Mantzoukas was asked how he arrived at the accent that he used in the film and about what personal traits he brought to the role. He explained, “the accent came from an accent I’ve done for a while now, as kind of a random ethnic man. As an actor working in Hollywood I get called on a lot to be anything light brown basically. That accent is a little bit Middle Eastern; I’m Greek so there’s a little bit of my grandfather in that accent. Then we worked with a great language coach, Howard Samuelsohn, who also worked with Sacha on his accent. We were going to be doing these very argumentative scenes so working with the same language coach to make it sound as though we were speaking the same type of language was important. A lot of the things I was doing initially had sounds that were not what Sacha’s sounds were like. So we worked with Howard Samuelsohn who was actually terrific; I found it really helpful in terms of locking down an accent that was specific to what we were doing but was not specific to any country. It was not like we were doing an Iranian accent or an Egyptian accent. It was pulling from all different places, which I thought was great. And regarding what personal traits I brought to the role, pretty much ‘giant beard’. That’s what I brought!” Kingsley was quick to add, “and his charm!”

The actors were asked if it was difficult to not break character and laugh since it was such a funny movie. Kingsley stated that he and Jason were so swept into the narrative: “the beauty of this film is that it’s not a series of dislocated gags. It has a very strong narrative thrust. Although Sacha is monumentally funny to be with and to be inches away from we were so entrenched in our own corner of the narrative, in our own characters. Surprisingly little breaking of character would happen during the takes. In a sense it’s a wonderful acting exercise in keeping that energy contained and if you break character you’re actually expelling a lot of creative energy. Its challenging as in life it would be challenging to not laugh at the ludicrous dictator who’s being idiotic in front of you. So that parallelsthe acting challenge that we have on set. To laugh would be to come out of character and that would be a disservice to Sacha because he never does. The film doesn’t require us to come out of character and say ‘just kidding.’ I don’t know who invented that phrase but I loathe it vigorously.” Mantzoukas reassured Kingsley, “Don’t worry, we’re going to find that guy! Oh he’s in for it!” Kingsley further elaborated why he detests the phrase ‘just kidding’ so much, “it causes the death of irony. That phrase doesn’t allow the irony to rest or be translated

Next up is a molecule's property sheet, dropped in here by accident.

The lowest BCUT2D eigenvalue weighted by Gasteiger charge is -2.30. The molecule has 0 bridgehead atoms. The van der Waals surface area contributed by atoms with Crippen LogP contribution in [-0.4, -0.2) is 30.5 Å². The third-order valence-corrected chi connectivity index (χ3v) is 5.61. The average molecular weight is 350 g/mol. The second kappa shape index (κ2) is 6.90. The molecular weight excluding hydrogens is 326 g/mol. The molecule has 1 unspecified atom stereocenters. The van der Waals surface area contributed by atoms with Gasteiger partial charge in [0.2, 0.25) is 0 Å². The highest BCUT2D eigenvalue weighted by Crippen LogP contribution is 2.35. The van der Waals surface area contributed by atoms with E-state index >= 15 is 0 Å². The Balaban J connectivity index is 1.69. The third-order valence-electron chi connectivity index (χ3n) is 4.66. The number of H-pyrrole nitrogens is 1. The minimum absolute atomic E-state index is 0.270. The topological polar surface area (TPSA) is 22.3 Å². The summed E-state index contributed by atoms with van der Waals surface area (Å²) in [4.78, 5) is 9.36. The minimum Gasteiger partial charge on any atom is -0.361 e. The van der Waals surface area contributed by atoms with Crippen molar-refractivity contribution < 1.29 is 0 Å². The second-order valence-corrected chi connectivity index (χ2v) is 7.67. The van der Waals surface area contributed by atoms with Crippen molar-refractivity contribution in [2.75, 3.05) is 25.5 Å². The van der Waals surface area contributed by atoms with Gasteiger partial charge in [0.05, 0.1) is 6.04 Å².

by the listener, and it immediately cauterizes or aborts any enjoyment of the irony by banging it on the head with a hammer.” Mantzoukas added that the only thing worse than ‘just kidding’ is the abbreviation ‘j/k’, to which Kingsley was astonished and horrified. “Really? That’s a real thing? As a Brit, I find that terrible!” Mantzoukas assured him it was a real thing and that he would make sure to text him the abbreviation later on.


The actors were asked if they did much improve during the filming. Mantzoukas answered, “We improvised a lot. They wrote an amazing, great script. Alec Berg, David Mandel, Jeff Schaffer! This is a who’s who of phenomenal comedy writers, and it’s also a group of writers who have worked for years with Sacha. So they all have a real rapport with each other and it was a great script. The way we worked in the scenes that I was in was that we would first do the script and we would get it so it felt like we had what the script called for, then we would explore. What I loved was that here’s this guy who is a comedic genius, here are these writers who are also geniuses, who ran Seinfeld or did Borat and Bruno, and are just truly such sharp comedic minds, who all felt they can make this funnier. There’s a funnier version of this, lets figure it out, let’s beat this. It was really just a tenacious, relentless pursuit of what is the best, funniest version of this. So then we would just do takes. There’s a lot of that in the nuclear dairy scene where I think his understanding of nuclear weapons comes from cartoons. A lot of that was improvised and there, by the way, is about two more hours of it. Poor Sir Ben is just standing behind us as we’re debating whether or not Popeye the Sailor Man is in fact a sailor man or a nuclear scientist. So yes, we did improvise a lot and some of that stuff made it into the movie but, for the most part, you watch that movie and you’re watching a brilliant script brought to life.”

The actors were then asked about the correlation between The Dictator and the Arab Spring, which started occurring during the shooting of the film. Kingsley answered, “Sacha is a true member of his society. He is the opposite of the dictator. He has his finger on so many pulses: historically, politically, socially. It makes him a great comedian. He started prepping this film two years before the Arab Spring. It’s possible that it’s serendipity but I think its more an amazing intuition that he had as to the direction that the world is taking and reflecting it comedically. By the time Jason and I joined the film the Arab Spring had erupted. It was present in the media and everywhere. In a sense we were not creating a series of gags in a vacuum but we were being political satirists in a very real and definite context.”


The Dictator is now playing everywhere!